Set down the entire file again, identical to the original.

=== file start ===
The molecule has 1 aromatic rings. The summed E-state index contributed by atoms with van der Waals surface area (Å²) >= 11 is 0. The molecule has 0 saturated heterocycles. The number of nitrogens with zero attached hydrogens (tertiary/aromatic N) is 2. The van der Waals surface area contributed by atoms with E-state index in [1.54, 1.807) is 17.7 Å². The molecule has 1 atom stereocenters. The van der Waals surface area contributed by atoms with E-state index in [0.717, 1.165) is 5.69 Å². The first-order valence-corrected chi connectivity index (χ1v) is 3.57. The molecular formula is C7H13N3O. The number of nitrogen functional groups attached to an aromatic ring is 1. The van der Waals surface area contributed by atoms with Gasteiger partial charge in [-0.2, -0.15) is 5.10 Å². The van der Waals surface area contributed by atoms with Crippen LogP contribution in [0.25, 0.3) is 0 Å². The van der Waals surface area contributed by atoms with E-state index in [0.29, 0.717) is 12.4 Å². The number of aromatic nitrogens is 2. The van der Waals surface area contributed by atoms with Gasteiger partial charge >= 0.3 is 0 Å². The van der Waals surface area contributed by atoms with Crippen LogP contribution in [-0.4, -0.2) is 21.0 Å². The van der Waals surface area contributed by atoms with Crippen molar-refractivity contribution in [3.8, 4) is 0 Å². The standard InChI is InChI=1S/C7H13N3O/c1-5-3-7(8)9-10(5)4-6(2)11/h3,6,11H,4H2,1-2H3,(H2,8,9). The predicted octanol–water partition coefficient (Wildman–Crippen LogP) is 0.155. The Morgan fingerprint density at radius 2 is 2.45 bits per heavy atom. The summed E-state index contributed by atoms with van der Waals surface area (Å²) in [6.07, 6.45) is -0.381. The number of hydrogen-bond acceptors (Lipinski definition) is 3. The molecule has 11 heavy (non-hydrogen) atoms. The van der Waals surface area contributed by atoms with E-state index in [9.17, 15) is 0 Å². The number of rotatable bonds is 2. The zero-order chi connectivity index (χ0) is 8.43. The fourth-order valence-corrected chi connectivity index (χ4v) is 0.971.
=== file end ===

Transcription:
The molecule has 1 aromatic rings. The summed E-state index contributed by atoms with van der Waals surface area (Å²) >= 11 is 0. The molecule has 0 saturated heterocycles. The number of nitrogens with zero attached hydrogens (tertiary/aromatic N) is 2. The van der Waals surface area contributed by atoms with E-state index in [1.54, 1.807) is 17.7 Å². The molecule has 1 atom stereocenters. The van der Waals surface area contributed by atoms with E-state index in [0.717, 1.165) is 5.69 Å². The first-order valence-corrected chi connectivity index (χ1v) is 3.57. The molecular formula is C7H13N3O. The number of nitrogen functional groups attached to an aromatic ring is 1. The van der Waals surface area contributed by atoms with Gasteiger partial charge in [-0.2, -0.15) is 5.10 Å². The van der Waals surface area contributed by atoms with Crippen LogP contribution in [0.25, 0.3) is 0 Å². The van der Waals surface area contributed by atoms with E-state index in [0.29, 0.717) is 12.4 Å². The number of aromatic nitrogens is 2. The van der Waals surface area contributed by atoms with Gasteiger partial charge >= 0.3 is 0 Å². The van der Waals surface area contributed by atoms with Crippen LogP contribution in [-0.4, -0.2) is 21.0 Å². The van der Waals surface area contributed by atoms with Crippen molar-refractivity contribution in [3.8, 4) is 0 Å². The standard InChI is InChI=1S/C7H13N3O/c1-5-3-7(8)9-10(5)4-6(2)11/h3,6,11H,4H2,1-2H3,(H2,8,9). The predicted octanol–water partition coefficient (Wildman–Crippen LogP) is 0.155. The Morgan fingerprint density at radius 2 is 2.45 bits per heavy atom. The summed E-state index contributed by atoms with van der Waals surface area (Å²) in [6.07, 6.45) is -0.381. The number of hydrogen-bond acceptors (Lipinski definition) is 3. The molecule has 11 heavy (non-hydrogen) atoms. The van der Waals surface area contributed by atoms with E-state index in [9.17, 15) is 0 Å². The number of rotatable bonds is 2. The zero-order chi connectivity index (χ0) is 8.43. The fourth-order valence-corrected chi connectivity index (χ4v) is 0.971.